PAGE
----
The Global Precipitation Measurement Core Observatory has been up and running for a little over a year now, and the joint NASA-Japan mission is starting to yield some (totally awesome) results.
The GPM is a mission that brings together the data from 12 weather satellites orbiting the Earth, and combines it into one global picture of rain and snow. It's the first time humans have ever had a complete picture of where rain is falling, and when. The mission generates a new global map every 30 minutes, with a resolution of about 10km by 10km -- clear enough to see if rain is falling in Manhattan, but not Queens.
To commerate a year of operations, NASA released the video above, which shows a week of rainfall, from August 4 to August 14 last year. It's eye-opening to watch as a bystander -- you can see everything, from the small but ferocious rainstorms at the equator, to the long-lasting storms down in Antarctica.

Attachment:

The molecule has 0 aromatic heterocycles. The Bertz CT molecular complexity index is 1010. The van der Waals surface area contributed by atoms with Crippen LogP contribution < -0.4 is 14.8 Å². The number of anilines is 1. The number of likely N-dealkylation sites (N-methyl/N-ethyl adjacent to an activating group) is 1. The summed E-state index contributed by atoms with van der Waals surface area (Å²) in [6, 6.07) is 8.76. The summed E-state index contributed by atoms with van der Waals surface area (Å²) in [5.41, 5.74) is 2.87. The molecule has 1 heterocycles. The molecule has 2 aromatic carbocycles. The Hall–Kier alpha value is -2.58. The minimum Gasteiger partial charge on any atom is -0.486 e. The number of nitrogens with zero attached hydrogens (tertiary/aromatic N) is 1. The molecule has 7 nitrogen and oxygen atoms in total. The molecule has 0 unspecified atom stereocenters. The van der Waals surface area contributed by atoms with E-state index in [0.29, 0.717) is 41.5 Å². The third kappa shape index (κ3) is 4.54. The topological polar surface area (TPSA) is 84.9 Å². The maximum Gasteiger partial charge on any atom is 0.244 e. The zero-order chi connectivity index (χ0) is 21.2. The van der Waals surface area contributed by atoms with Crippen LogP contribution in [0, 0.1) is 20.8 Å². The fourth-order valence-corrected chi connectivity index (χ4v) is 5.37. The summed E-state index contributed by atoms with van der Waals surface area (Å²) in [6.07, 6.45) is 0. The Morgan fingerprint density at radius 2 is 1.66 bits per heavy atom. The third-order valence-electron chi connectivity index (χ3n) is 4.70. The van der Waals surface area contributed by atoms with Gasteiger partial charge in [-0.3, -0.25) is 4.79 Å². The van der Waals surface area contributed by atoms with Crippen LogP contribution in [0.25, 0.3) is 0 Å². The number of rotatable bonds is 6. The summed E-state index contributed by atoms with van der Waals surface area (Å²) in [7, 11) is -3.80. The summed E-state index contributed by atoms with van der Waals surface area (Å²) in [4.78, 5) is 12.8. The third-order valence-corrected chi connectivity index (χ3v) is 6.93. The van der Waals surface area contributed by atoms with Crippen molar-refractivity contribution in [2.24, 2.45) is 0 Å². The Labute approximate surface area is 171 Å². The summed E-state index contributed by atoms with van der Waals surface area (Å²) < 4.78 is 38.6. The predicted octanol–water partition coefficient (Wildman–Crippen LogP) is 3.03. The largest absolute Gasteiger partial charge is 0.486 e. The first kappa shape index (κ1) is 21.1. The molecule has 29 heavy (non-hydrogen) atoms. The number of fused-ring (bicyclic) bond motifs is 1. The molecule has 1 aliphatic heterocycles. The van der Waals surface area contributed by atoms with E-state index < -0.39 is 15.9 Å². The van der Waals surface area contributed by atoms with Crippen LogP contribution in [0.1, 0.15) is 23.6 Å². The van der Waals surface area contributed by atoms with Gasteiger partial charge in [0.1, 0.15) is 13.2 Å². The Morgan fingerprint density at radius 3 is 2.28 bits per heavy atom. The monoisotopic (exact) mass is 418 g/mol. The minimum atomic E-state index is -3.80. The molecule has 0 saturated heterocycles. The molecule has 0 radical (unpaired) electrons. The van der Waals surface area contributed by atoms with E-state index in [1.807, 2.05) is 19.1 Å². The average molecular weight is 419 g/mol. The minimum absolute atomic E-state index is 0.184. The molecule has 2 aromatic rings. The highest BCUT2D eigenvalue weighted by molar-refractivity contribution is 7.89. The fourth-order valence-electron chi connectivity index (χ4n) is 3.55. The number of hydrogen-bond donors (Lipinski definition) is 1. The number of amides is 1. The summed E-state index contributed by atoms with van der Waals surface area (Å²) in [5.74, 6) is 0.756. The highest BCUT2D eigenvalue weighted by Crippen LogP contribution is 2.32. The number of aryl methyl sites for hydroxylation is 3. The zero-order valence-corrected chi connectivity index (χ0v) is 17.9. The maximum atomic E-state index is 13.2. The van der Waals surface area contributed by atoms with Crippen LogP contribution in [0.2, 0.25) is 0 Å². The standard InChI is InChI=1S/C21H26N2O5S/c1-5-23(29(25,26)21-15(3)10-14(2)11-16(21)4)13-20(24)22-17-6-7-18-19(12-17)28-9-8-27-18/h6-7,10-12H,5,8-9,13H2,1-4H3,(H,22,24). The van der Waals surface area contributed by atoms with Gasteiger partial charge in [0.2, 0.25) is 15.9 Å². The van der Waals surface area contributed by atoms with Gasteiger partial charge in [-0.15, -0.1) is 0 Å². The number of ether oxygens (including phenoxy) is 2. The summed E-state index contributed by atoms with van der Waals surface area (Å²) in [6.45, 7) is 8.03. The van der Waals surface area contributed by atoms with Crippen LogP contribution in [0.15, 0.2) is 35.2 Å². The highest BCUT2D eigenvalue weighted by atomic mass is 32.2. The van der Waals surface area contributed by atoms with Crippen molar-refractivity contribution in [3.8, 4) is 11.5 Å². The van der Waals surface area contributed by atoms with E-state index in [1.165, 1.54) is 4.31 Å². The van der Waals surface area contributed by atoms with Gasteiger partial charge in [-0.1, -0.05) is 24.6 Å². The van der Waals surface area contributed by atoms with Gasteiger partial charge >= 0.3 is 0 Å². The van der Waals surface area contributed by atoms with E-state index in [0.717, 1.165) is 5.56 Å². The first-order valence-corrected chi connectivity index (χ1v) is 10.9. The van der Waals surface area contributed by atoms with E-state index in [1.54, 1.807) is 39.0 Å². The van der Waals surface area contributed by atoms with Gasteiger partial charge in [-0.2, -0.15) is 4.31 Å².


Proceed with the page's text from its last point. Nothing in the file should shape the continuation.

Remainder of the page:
But for climate scientists, it has far greater implications. Being able to study precipitation on a worldwide basis, with consistency day after day will help with our understanding of climate change. And, with rainfall (or lack thereof) becoming a problem by the year, the GPM is bound to get more important. But for now, just sit back, watch and appreciate how dry it is outside. [NASA]